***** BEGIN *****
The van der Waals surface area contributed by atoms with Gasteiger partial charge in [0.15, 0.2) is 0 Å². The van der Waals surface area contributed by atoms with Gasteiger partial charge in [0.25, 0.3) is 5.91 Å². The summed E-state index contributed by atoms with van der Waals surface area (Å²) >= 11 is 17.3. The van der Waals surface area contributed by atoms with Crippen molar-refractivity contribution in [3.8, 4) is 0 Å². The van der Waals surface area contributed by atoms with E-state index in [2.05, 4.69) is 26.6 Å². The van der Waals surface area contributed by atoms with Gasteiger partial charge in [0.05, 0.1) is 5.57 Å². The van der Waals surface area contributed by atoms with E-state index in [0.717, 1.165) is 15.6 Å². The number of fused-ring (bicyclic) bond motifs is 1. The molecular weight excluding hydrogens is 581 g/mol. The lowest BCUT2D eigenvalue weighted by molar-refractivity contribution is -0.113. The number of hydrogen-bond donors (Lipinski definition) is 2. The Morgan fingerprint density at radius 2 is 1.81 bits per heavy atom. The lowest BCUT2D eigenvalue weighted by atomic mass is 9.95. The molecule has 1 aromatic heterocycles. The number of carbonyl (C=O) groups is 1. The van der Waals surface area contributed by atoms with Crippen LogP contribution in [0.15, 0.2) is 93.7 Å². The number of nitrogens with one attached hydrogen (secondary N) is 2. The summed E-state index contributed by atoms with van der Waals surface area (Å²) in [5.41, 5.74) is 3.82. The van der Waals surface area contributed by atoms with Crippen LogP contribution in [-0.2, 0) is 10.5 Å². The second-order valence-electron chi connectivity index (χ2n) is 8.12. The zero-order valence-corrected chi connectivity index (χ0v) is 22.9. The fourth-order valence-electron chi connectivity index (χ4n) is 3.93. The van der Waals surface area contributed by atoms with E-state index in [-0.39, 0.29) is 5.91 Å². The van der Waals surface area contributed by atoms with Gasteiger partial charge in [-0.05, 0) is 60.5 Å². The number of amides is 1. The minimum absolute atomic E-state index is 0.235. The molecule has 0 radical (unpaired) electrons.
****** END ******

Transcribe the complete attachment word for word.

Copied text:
The van der Waals surface area contributed by atoms with Gasteiger partial charge in [0.15, 0.2) is 0 Å². The van der Waals surface area contributed by atoms with Gasteiger partial charge in [0.25, 0.3) is 5.91 Å². The summed E-state index contributed by atoms with van der Waals surface area (Å²) >= 11 is 17.3. The van der Waals surface area contributed by atoms with Crippen molar-refractivity contribution in [3.8, 4) is 0 Å². The van der Waals surface area contributed by atoms with E-state index in [2.05, 4.69) is 26.6 Å². The van der Waals surface area contributed by atoms with Gasteiger partial charge in [0.05, 0.1) is 5.57 Å². The van der Waals surface area contributed by atoms with E-state index in [0.717, 1.165) is 15.6 Å². The number of fused-ring (bicyclic) bond motifs is 1. The molecular weight excluding hydrogens is 581 g/mol. The lowest BCUT2D eigenvalue weighted by molar-refractivity contribution is -0.113. The number of hydrogen-bond donors (Lipinski definition) is 2. The Morgan fingerprint density at radius 2 is 1.81 bits per heavy atom. The lowest BCUT2D eigenvalue weighted by atomic mass is 9.95. The molecule has 1 aromatic heterocycles. The number of carbonyl (C=O) groups is 1. The van der Waals surface area contributed by atoms with Crippen LogP contribution in [0.15, 0.2) is 93.7 Å². The number of nitrogens with one attached hydrogen (secondary N) is 2. The summed E-state index contributed by atoms with van der Waals surface area (Å²) in [5.41, 5.74) is 3.82. The van der Waals surface area contributed by atoms with Crippen LogP contribution in [-0.2, 0) is 10.5 Å². The second-order valence-electron chi connectivity index (χ2n) is 8.12. The zero-order valence-corrected chi connectivity index (χ0v) is 22.9. The fourth-order valence-electron chi connectivity index (χ4n) is 3.93. The van der Waals surface area contributed by atoms with E-state index in [-0.39, 0.29) is 5.91 Å². The van der Waals surface area contributed by atoms with Gasteiger partial charge in [-0.05, 0) is 60.5 Å². The number of amides is 1. The minimum absolute atomic E-state index is 0.235. The molecule has 0 radical (unpaired) electrons.